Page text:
Giving birth to a baby is like no other experience in this world. It is highly gratifying to nurture a life inside you and then bring them into this world. Returning to running after pregnancy will require consideration of the demand your body has been through both emotionally and physically.
On the other, pregnancy also takes a heavy toll on you both physically and emotionally. The period that immediately follows childbirth (postpartum) can be equally taxing. Sliding back to normalcy and getting back into your previous running routine may take some time.
Luckily, we’re here with some tips that may help get you back to training for a half marathon sooner than you think.
Start slowly & be realistic
Whether you are deciding to start training during pregnancy or after childbirth, the first thing you should do is discuss your plan with your doctor. For hassle-free pregnancies, your doctor may recommend weekly strength training or aerobic exercises. During the pregnancy/postpartum period, your body undergoes a lot of cardiovascular changes, resulting in more oxygen circulating through the body. This means your body is functioning more efficiently and you can use that to your advantage.
However, whether during pregnancy or postpartum it is important to keep the intensity level of your exercise in mind. When starting a post-baby workout, you’ll want to consider a few things: your level of activity before and during pregnancy, the type of delivery you had, and your overall health condition, both physical and mental. It is recommended you do not go into overdrive with your training schedule post-delivery.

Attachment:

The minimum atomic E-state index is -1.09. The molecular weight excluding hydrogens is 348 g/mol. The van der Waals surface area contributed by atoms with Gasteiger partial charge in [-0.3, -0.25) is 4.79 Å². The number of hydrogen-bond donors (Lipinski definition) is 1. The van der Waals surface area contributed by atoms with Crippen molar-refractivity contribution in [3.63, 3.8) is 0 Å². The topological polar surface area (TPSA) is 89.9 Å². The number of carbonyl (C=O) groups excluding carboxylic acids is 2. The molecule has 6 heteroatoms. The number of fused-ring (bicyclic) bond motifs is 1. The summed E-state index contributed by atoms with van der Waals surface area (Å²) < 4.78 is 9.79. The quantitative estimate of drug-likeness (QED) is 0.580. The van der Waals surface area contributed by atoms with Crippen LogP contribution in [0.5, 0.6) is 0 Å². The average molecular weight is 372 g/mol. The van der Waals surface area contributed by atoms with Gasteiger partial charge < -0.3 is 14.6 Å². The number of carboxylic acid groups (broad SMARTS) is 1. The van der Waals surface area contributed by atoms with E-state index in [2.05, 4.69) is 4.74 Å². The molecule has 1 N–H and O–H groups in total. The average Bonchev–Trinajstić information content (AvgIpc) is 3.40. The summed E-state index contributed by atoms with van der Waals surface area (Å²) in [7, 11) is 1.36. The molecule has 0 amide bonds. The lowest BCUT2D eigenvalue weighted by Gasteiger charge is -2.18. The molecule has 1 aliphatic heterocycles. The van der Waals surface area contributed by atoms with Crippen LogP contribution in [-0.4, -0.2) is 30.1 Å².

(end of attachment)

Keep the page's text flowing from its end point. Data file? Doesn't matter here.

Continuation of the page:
Brace yourself up for hormonal changes
The increased release of the hormone relaxin during pregnancy (and also while breastfeeding) results in the pelvic floor becoming more relaxed. This, in turn, may also impact your ligaments and joints while running, increasing the chances of injury. It is, therefore, advisable to start with low-impact aerobic exercises followed by strength training. These will help strengthen your muscles and prep you for a better training regimen in the future.
Eat a nutrition-rich diet
Try to incorporate food items that are rich in iron, calcium, omega-3 fatty acids, protein, vitamin B, and D. These will help your body recover faster from both pregnancy and running. Iron and electrolytes are especially helpful in avoiding dehydration, and if you are breastfeeding they also help prevent a drop in breastmilk production. Here are some healthy and easy breakfast ideas that fit the bill, try them out!
Pay attention to your feet
Your earlier training shoes may not fit you anymore as you may have experienced swelling in your feet, and unfortunately in some cases, your feet will be permanently bigger. Consult a professional for an appropriate shoe size for your feet.
Do not carry your baby on the same side of your body
Make it a point to switch sides while holding your baby. Otherwise, when you start intensifying your exercise after delivery your lower back muscles may soon give up on you. This may lead to immense pain and suffering down the hip and the leg of the side you are most used to carrying your child on.
Run with your baby
Babies are usually able to handle a running stroller around 6-9 months of age. Once the baby’s doctor says it’s safe; by all means, you should take your baby with you while you are running! This is a great way to bond with your new child. Just be sure to buckle them in safely according to the standards of your running stroller. Head here for some helpful tips about running with a stroller.
Manage your load
Before you start preparing for the marathon, walk for 30 minutes without any discomfort. Once you are comfortably walking at this pace and time increment for a few weeks you can then start slowly running. You may begin at low weekly mileage and then move up slowly. You may gradually increase your speed too once your pelvic and leg muscles are strong enough to absorb the load.
By following the above guidelines, you will find yourself back to a normal training routine in no time. Just remember not to push yourself too hard; listen to your body, start slow, and stay hydrated. Through a healthy and productive training regimen, you’ll be back running a marathon in no time.